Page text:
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John Keats was born on 31 October 1795, and to celebrate the bicentennial there's a wreath-laying ceremony in Westminster Abbey (Keats was only admitted into the pantheon in the 1950s!) with readings by Victoria Glendinning, Ian McEwan, Michele Roberts and Keats biographer Andrew Motion (6pm, 31 Oct, details 0171 976 0983).

The BBC is running a season of programmes and readings on and around the birthday: netheads can download Keats's poems (what all of them? even the long boring ones?) at http://www.cc.columbia.edu/sv12/keats/index.html. Radio 4 has a dramatisation of "The Eve of Saint Agnes", on Sun 29. Radio 3's "The Posthumous Life of John Keats" (Sun 29) looks at the changing reputation of the poet who only sold six copies of "Endymion". On the birthday itself Michael Maloney reads six of the Odes throughout the day on Radio 4, and "The Vale of Soul-Making" focuses on Keats's letters .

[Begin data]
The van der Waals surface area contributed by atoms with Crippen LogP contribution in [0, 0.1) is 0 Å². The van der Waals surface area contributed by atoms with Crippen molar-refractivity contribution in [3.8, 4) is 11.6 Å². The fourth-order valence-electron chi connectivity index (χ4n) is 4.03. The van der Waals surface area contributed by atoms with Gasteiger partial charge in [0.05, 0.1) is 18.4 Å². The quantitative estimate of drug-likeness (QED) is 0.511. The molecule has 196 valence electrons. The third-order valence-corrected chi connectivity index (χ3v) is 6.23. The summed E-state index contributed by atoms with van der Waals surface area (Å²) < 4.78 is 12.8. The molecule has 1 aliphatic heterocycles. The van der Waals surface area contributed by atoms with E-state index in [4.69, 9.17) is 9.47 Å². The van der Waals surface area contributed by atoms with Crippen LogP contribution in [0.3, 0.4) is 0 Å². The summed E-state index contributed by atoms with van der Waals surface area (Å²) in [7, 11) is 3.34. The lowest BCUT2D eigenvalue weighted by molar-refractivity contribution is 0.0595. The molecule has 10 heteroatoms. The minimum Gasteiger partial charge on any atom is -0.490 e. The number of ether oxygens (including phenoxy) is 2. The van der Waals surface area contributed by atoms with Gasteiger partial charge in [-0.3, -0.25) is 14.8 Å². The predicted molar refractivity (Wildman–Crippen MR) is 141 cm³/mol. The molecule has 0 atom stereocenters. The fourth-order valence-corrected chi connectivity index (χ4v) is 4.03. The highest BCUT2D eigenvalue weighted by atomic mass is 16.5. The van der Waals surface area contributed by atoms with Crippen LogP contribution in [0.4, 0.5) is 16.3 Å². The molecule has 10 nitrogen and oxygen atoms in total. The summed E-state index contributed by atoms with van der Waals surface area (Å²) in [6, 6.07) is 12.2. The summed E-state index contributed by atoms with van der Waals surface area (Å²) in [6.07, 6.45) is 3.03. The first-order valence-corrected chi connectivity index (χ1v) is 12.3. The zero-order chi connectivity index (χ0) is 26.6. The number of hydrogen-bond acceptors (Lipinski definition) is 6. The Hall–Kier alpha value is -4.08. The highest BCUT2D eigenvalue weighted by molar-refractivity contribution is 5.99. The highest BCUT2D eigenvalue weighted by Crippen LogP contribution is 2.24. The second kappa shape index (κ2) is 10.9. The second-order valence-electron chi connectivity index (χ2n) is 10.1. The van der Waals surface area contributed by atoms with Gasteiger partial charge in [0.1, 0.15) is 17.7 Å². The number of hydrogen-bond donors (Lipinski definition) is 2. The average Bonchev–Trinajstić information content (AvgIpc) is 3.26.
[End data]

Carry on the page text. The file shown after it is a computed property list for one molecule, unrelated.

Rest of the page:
All quiet at Keats House in London, but then their celebrations have been carrying on since the Eve of St Agnes itself (21 Jan). The British Library is hosting an exhibition with manuscripts of his best-known poems, letters, paintings and first editions. On National Poetry Day, if you recall, Kates and Yeets stitched up the votes between them with two poems apiece in the Nation's Top Ten, even if the loathsome "If", not so much a poem as a teatowel slogan, finally won.

The British Library, Gt Russell St, WC1. Exhibition open Mon to Sat 10am- 5pm, Sundays 2.30-6pm. Free.